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Trish Groves: Let SPIRIT take you … towards much clearer trial protocols

25 Sep, 09 | by BMJ

Trish Groves
Reporting statements like the CONSORT and STROBE statements are making an important and demonstrable difference to the quality of research papers by helping authors report exactly what happened in their studies. But these statements can’t fix studies that were inadequately designed or poorly conducted. They’re the ambulance at the bottom of the cliff, rather than the fence at the top (apologies to Fiona Godlee, from whom I pinched this analogy).

A new reporting statement, SPIRIT, is coming to the rescue, at least for trials. It stands for Standardized Protocol Items for Randomized Trials and it’s been developed using evidence from two systematic reviews and a robust consensus process. In its current draft SPIRIT’s checklist comprises 34 essential items to ensure that researchers write and register their trial protocols with scientific, ethical, and professional integrity and transparency. It’s a minimum yet comprehensive dataset. It should be published in 2010, hopefully earlier rather than later.

The SPIRIT checklist includes scientific items that closely mirror the latest version of CONSORT (also coming soon) and it also incorporates the information required in existing general guidance, for example from the International Conference on Harmonisation (ICH), and the WHO International Clinical Trials Registry Platform minimum dataset. And, importantly, SPIRIT prompts authors to explicitly report in the protocol their plans for gaining consent, protecting confidentiality (including for further use or sharing of trial data), seeking funding and sponsorship, declaring competing interests, disseminating results, and publication.

Because the SPIRIT statement is not yet published , there’s not yet much information in the public domain about it. But here’s a summary from SPIRIT’s chair, An-Wen Chan at the University of Toronto. This ends with a section on impact. I’d add that, if SPIRIT stops meaningless or unethical trials before they start it will save time, money, and even lives.

Trish Groves, deputy editor BMJ

Competing interests: I participated in the two consensus meetings and Delphi exercise that developed SPIRIT, and the BMJ’s senior statistics editor Doug Altman (http://www.csm-oxford.org.uk/?o=1234 ) is one of its originators.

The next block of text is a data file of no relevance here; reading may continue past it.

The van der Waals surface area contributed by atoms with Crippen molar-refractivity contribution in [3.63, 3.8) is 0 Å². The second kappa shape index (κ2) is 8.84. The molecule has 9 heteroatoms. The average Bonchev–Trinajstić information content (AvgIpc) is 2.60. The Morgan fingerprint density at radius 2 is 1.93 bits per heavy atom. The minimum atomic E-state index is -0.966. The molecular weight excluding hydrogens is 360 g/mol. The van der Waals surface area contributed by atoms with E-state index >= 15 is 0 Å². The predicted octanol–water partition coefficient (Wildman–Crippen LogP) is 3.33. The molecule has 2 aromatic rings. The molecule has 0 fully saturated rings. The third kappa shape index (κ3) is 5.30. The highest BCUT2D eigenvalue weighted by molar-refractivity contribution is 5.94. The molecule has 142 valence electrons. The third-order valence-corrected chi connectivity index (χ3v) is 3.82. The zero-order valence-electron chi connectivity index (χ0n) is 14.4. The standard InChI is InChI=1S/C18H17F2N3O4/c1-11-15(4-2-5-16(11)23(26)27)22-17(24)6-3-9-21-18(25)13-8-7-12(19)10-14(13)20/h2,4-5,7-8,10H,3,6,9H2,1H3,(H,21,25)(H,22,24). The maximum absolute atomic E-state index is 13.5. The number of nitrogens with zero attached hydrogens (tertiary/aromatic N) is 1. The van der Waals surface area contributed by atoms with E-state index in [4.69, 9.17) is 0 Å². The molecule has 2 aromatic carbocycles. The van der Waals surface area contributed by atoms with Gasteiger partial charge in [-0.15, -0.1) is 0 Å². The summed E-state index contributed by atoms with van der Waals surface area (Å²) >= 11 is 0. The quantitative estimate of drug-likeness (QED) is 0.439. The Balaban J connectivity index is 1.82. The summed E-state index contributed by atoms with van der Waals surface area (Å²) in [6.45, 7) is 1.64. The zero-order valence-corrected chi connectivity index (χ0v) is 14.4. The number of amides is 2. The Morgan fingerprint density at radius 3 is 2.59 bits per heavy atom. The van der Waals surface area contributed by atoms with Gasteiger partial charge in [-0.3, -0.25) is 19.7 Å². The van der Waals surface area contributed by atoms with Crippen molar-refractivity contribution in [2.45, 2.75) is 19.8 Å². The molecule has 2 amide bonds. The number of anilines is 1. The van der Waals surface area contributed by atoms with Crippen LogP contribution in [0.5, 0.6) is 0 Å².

Summary of the SPIRIT initiative
The protocol for a randomized trial serves as the origin of study conduct and reporting. With recent international policies and legislation mandating public access to information from trial protocols, these documents have become increasingly important for transparency and interpretation of results. Only with adequate appraisal of trial methods described in protocols can the study results be properly evaluated and placed into context.

However, the quality of protocols varies greatly, partly due to variable standards and guidelines. Previous studies have demonstrated that a high percentage of trial protocols do not address important issues such as primary outcomes, data analysis, competing interests, and publication restrictions.

The international SPIRIT initiative will produce evidence-based guidance for key items to be addressed in trial protocols, leading to improved quality of protocols and enabling accurate interpretation of trial results. The SPIRIT methodology includes two systematic reviews of existing protocol guidelines and empiric evidence, as well as a Delphi consensus process (3 survey rounds and two expert meetings).

The SPIRIT initiative has distinct strengths:

  • Evidence-based approach with reference to systematically-identified empiric data
  • Broad international representation, consultation, and endorsement across key stakeholder groups
  • Methodology based on the latest recommendations for developing reporting guidelines
  • Adherence to modern principles of transparency
  • Pilot-testing coupled with integration of an evaluative component to assess future impact.

SPIRIT Checklist – Section headings
Administrative information
Introduction
Methods: Participants and interventions
Methods: Assignment of interventions
Methods: Data collection, management, analysis
Methods: Trial monitoring
Ethical considerations & dissemination
Appendices

Impact
The evidence-based SPIRIT recommendations will benefit researchers, trial participants, sponsors, funders, research ethics committees, peer reviewers, trial registries, journals, policymakers and other key stakeholders by standardizing the core content of trial protocols and improving their quality; facilitating critical appraisal of trials; and ultimately enhancing transparency in clinical trials research.

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